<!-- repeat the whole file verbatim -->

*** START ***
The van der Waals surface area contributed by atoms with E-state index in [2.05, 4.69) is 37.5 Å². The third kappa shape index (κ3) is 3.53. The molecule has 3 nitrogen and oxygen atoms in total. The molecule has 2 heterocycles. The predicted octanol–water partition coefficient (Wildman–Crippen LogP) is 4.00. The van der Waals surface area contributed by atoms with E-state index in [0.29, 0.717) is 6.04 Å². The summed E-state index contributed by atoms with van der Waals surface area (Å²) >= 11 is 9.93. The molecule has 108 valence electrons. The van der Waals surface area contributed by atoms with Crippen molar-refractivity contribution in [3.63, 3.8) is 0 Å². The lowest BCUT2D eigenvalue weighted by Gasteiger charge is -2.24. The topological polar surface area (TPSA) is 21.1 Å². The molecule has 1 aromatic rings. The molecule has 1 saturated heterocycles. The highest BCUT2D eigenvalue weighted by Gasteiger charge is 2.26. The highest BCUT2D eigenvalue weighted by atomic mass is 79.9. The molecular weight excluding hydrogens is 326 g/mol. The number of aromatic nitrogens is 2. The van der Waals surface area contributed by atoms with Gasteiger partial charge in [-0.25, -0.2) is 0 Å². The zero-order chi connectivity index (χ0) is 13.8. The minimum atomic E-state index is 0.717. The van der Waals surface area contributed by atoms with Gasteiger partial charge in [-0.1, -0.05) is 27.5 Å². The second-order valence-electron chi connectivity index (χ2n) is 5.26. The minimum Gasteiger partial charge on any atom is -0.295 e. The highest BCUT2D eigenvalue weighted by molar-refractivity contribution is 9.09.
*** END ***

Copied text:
The van der Waals surface area contributed by atoms with E-state index in [2.05, 4.69) is 37.5 Å². The third kappa shape index (κ3) is 3.53. The molecule has 3 nitrogen and oxygen atoms in total. The molecule has 2 heterocycles. The predicted octanol–water partition coefficient (Wildman–Crippen LogP) is 4.00. The van der Waals surface area contributed by atoms with E-state index in [0.29, 0.717) is 6.04 Å². The summed E-state index contributed by atoms with van der Waals surface area (Å²) >= 11 is 9.93. The molecule has 108 valence electrons. The van der Waals surface area contributed by atoms with Crippen molar-refractivity contribution in [3.63, 3.8) is 0 Å². The lowest BCUT2D eigenvalue weighted by Gasteiger charge is -2.24. The topological polar surface area (TPSA) is 21.1 Å². The molecule has 1 aromatic rings. The molecule has 1 saturated heterocycles. The highest BCUT2D eigenvalue weighted by Gasteiger charge is 2.26. The highest BCUT2D eigenvalue weighted by atomic mass is 79.9. The molecular weight excluding hydrogens is 326 g/mol. The number of aromatic nitrogens is 2. The van der Waals surface area contributed by atoms with Gasteiger partial charge in [-0.25, -0.2) is 0 Å². The zero-order chi connectivity index (χ0) is 13.8. The minimum atomic E-state index is 0.717. The van der Waals surface area contributed by atoms with Gasteiger partial charge in [-0.1, -0.05) is 27.5 Å². The second-order valence-electron chi connectivity index (χ2n) is 5.26. The minimum Gasteiger partial charge on any atom is -0.295 e. The highest BCUT2D eigenvalue weighted by molar-refractivity contribution is 9.09.